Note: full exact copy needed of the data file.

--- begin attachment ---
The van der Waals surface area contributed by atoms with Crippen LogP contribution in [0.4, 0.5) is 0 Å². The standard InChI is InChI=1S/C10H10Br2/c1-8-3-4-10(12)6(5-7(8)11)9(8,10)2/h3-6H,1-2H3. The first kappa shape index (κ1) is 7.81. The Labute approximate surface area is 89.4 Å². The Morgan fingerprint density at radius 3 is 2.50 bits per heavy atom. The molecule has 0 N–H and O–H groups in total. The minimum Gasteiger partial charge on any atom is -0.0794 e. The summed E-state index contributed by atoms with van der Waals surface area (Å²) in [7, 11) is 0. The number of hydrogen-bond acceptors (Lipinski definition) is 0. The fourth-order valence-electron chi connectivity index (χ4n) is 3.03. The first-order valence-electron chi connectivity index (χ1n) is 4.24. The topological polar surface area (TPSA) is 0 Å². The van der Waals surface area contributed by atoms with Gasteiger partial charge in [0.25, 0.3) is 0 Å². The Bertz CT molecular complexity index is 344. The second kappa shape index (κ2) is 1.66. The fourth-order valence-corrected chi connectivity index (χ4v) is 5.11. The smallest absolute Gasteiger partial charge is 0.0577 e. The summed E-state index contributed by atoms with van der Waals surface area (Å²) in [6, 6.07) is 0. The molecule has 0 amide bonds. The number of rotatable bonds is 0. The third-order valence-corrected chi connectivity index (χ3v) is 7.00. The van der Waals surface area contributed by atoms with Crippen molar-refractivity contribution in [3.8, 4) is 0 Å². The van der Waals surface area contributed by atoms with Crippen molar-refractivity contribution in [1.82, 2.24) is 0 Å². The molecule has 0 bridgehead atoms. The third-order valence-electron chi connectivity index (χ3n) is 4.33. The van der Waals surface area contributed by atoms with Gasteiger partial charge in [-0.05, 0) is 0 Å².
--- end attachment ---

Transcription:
The van der Waals surface area contributed by atoms with Crippen LogP contribution in [0.4, 0.5) is 0 Å². The standard InChI is InChI=1S/C10H10Br2/c1-8-3-4-10(12)6(5-7(8)11)9(8,10)2/h3-6H,1-2H3. The first kappa shape index (κ1) is 7.81. The Labute approximate surface area is 89.4 Å². The Morgan fingerprint density at radius 3 is 2.50 bits per heavy atom. The molecule has 0 N–H and O–H groups in total. The minimum Gasteiger partial charge on any atom is -0.0794 e. The summed E-state index contributed by atoms with van der Waals surface area (Å²) in [7, 11) is 0. The number of hydrogen-bond acceptors (Lipinski definition) is 0. The fourth-order valence-electron chi connectivity index (χ4n) is 3.03. The first-order valence-electron chi connectivity index (χ1n) is 4.24. The topological polar surface area (TPSA) is 0 Å². The van der Waals surface area contributed by atoms with Gasteiger partial charge in [0.25, 0.3) is 0 Å². The Bertz CT molecular complexity index is 344. The second kappa shape index (κ2) is 1.66. The fourth-order valence-corrected chi connectivity index (χ4v) is 5.11. The smallest absolute Gasteiger partial charge is 0.0577 e. The summed E-state index contributed by atoms with van der Waals surface area (Å²) in [6, 6.07) is 0. The molecule has 0 amide bonds. The number of rotatable bonds is 0. The third-order valence-corrected chi connectivity index (χ3v) is 7.00. The van der Waals surface area contributed by atoms with Crippen molar-refractivity contribution in [3.8, 4) is 0 Å². The van der Waals surface area contributed by atoms with Crippen molar-refractivity contribution in [1.82, 2.24) is 0 Å². The molecule has 0 bridgehead atoms. The third-order valence-electron chi connectivity index (χ3n) is 4.33. The van der Waals surface area contributed by atoms with Gasteiger partial charge in [-0.05, 0) is 0 Å².